How man-made coral is unlocking the potential of tidal power

Wave power is a relatively untapped source of energy that could play a huge role in satisfying energy demand in years to come.

Estimates vary on just how much energy could be generated by wave power, but research published earlier in the year estimated that, in the future, wave power technologies could contribute up to 10% of global energy demand.

coral, tidal power, renewable energy, man made

Wave power is different from tidal power. Tidal power relies on the regularity of tides on shorelines, and tides are linked to the gravitational effect of the moon’s movement around the earth.

The energy carried by waves is effectively the same energy from the wind, which is transferred to the water as the wind moves over the surface. This starts a feedback loops, with the wind creating waves and a rougher surface, and the increased roughness of the water surface improves the energy transfer, creating larger waves.

Waves carry a large amount of potential energy, and the seasonal peak of wave energy in winter makes it a reasonable option for small-scale baseload in these months to complement the seasonal peak of solar in summer.

Given that around 60% of the world population is situated near coastal areas, advances in wave energy offer interesting potential renewable solutions for the future.

Wave energy has yet to take off in a meaningful way for a few reasons. The harsh operating conditions mean that production and maintenance costs are high, and the potential adverse effects on marine life are also a consideration.

But there are companies working on the technology, including one which hopes to help small island and coastal communities.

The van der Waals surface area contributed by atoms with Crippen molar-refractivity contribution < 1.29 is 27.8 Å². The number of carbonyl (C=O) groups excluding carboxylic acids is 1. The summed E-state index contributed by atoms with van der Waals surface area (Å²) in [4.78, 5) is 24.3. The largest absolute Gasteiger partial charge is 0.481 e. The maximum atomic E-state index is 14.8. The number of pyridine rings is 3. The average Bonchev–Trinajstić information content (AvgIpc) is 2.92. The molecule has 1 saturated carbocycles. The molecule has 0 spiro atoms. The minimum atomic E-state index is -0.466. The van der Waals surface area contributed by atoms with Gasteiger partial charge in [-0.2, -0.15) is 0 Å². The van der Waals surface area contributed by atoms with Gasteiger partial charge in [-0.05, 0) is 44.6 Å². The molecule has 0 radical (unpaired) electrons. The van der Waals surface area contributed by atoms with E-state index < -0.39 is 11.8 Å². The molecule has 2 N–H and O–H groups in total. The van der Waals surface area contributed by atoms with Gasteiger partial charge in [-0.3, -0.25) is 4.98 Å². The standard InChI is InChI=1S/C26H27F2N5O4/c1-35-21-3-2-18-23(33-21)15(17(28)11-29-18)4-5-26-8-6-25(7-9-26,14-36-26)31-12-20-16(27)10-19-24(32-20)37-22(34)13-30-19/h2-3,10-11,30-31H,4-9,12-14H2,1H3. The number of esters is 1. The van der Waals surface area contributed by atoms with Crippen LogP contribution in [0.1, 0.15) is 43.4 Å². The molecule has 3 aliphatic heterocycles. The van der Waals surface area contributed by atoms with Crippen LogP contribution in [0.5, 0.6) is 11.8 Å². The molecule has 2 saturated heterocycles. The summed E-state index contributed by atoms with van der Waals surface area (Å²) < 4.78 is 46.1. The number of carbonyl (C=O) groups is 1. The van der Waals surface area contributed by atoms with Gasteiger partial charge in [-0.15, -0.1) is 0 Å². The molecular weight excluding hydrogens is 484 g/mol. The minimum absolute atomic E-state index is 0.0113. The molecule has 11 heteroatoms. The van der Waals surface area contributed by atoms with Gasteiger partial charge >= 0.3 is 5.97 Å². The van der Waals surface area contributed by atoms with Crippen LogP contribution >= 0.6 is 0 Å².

For example, Zyba – whose curved CCell turbine offers the dual benefit of generating energy and growing artificial coral reefs where the turbines are tethered to fortify coastlines against the effects of severe weather.

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The presence of coral reefs helps to dampen the effects of storms, absorbing as much as 97% of the energy contained in the waves which break over them, according to research published in 2014.

By building these artificial coral reefs, the company believes it can help to provide better protection for coastal communities while also helping to calm the waters around the wave generators, creating the conditions for consistent generations.

Artificial coral is made by placing metal structures under water and running low voltage current through it. This extracts minerals (predominately calcium carbonate) from seawater, collecting it on the structures where it calcifies into coral.

The current required to do this would come from the wave generators themselves. As well as helping to dampen the effects of storms, reefs help to promote biodiversity and regulate the marine environment.

The generator is an innovative and holistic solution to several of the problems posed by climate change, and offers some solutions to mitigate other effects of climate change.

Ocean acidification caused by the increased concentration of carbon dioxide in the air and water has led to coral bleaching. By growing artificial coral in new locations and near injured corals, tidal energy generators can have a positive impact in more way than one.

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